Another key element of the decision is that information collected by meta-tracking technologies – which includes a large number of data points such as IP address, user ID, mobile operating system and browser data, screen resolution, Facebook cookie data and more – is personal. According to EU law.

“Cookies are set as a result of the implementation of Facebook’s business tools [the] The complainant’s terminal device… has a unique, randomly generated value… This allows the complainant’s terminal device to be personalized and to record the complainant’s cruise to display suitable personalized advertising,” explains the DPA. “Regardless of this, at least Meta Ireland had the opportunity to link the data it received as a result of the implementation of Facebook’s business tools. [the] Complainant’s Facebook account. Terms of Use from Facebook Business Tools… It is clear that Facebook Business Tools are used to exchange information with Facebook.

Some of Meta’s changes to its data transfer T&Cs were made shortly after Noib’s complaints were made, and this move was early – so it was too late to affect the outcome.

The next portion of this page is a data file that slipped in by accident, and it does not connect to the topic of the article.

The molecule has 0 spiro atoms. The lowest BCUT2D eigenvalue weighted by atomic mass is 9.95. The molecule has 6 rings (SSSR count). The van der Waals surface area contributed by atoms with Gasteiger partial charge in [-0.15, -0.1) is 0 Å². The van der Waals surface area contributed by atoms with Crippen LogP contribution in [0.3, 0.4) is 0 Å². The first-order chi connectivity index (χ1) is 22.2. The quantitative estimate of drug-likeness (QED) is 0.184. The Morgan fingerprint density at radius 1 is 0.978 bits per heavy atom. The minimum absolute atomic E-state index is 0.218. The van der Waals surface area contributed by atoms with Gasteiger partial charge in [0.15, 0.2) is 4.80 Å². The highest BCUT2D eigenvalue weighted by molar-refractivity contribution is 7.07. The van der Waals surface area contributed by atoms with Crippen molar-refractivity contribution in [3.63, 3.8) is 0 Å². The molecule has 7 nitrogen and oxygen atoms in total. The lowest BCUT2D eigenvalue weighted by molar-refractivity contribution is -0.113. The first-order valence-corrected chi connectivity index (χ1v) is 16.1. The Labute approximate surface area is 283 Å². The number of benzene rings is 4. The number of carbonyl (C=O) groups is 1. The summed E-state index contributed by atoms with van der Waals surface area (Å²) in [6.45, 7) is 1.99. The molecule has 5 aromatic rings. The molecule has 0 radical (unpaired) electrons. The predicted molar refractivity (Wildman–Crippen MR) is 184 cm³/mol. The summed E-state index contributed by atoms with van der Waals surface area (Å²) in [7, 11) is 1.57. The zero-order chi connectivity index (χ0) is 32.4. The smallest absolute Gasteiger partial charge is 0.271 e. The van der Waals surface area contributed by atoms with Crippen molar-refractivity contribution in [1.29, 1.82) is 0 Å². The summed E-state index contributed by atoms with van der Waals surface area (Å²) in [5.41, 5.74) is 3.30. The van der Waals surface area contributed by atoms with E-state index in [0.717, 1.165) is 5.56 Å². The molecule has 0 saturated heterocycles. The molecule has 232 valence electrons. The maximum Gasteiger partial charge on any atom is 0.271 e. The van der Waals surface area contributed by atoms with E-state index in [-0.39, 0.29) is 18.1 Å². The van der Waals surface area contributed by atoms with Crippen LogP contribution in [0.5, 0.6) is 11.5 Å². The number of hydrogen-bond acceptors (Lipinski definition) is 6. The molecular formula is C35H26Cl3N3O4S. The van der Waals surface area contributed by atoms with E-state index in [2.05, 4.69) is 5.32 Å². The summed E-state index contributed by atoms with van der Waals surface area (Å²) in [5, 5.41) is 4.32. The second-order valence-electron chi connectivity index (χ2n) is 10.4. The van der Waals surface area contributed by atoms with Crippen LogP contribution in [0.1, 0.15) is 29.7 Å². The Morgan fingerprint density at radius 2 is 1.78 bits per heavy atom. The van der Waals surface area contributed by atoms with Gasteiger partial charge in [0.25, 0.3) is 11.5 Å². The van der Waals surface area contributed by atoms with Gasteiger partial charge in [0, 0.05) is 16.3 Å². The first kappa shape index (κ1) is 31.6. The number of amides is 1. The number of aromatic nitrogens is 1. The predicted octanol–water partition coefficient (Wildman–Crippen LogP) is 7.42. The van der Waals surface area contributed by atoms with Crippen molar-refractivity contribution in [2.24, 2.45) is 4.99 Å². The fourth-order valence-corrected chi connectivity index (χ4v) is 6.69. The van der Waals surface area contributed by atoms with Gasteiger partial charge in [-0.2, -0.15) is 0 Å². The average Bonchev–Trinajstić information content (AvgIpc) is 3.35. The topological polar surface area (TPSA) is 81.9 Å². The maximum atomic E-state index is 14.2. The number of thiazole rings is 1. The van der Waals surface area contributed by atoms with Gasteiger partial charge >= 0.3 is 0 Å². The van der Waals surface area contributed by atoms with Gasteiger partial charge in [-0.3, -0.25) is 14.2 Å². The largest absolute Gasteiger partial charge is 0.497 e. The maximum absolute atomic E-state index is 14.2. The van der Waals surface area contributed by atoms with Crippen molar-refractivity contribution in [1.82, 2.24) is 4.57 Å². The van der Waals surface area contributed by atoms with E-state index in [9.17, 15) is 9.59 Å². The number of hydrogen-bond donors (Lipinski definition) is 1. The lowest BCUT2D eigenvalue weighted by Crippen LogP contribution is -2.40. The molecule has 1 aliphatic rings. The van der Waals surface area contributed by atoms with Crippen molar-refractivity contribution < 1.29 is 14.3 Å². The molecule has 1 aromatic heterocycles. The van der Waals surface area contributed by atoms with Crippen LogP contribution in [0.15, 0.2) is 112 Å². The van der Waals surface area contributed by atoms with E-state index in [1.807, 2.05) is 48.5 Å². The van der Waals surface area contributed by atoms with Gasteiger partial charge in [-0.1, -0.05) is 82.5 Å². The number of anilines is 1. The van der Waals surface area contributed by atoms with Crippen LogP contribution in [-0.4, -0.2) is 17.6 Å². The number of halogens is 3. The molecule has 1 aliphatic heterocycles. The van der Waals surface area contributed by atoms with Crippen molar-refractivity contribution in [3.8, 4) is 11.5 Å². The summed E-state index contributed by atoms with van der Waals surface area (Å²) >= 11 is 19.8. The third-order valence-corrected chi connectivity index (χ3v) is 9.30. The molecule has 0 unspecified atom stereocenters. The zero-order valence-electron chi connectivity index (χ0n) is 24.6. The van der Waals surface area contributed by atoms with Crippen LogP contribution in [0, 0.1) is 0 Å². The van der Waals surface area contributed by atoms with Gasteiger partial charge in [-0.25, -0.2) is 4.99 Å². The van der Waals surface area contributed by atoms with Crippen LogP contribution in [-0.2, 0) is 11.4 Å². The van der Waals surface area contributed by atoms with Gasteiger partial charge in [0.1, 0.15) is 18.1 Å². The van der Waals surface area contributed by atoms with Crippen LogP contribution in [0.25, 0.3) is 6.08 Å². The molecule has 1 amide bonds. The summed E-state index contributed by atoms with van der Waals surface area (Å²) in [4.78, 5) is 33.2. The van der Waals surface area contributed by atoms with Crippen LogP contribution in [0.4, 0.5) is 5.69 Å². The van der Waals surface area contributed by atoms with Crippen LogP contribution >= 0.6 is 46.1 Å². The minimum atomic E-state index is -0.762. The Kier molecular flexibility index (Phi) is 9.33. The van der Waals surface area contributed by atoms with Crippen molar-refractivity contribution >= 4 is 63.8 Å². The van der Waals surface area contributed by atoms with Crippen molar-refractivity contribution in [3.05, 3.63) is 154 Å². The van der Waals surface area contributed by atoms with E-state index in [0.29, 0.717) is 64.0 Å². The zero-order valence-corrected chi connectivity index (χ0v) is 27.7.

But as Noib points out, any wording adjustments and/or additional measures are unlikely to make a difference as the personal data is accessible to Meta (and therefore can be passed on to US security agencies) – so, for example, the option of implementing zero knowledge encryption, i.e. as a complementary measure to increase the level of protection of the data, the business model of their data It’s not available to an adtech giant that relies on tracking and profiling web users.

“The DPA has already found in Google’s decision that such entities cannot defeat US law,” Schrems told TechCrunch when asked about Meta’s changes to the data after Noib’s complaint, adding, “I don’t think this is going anywhere. The case law.”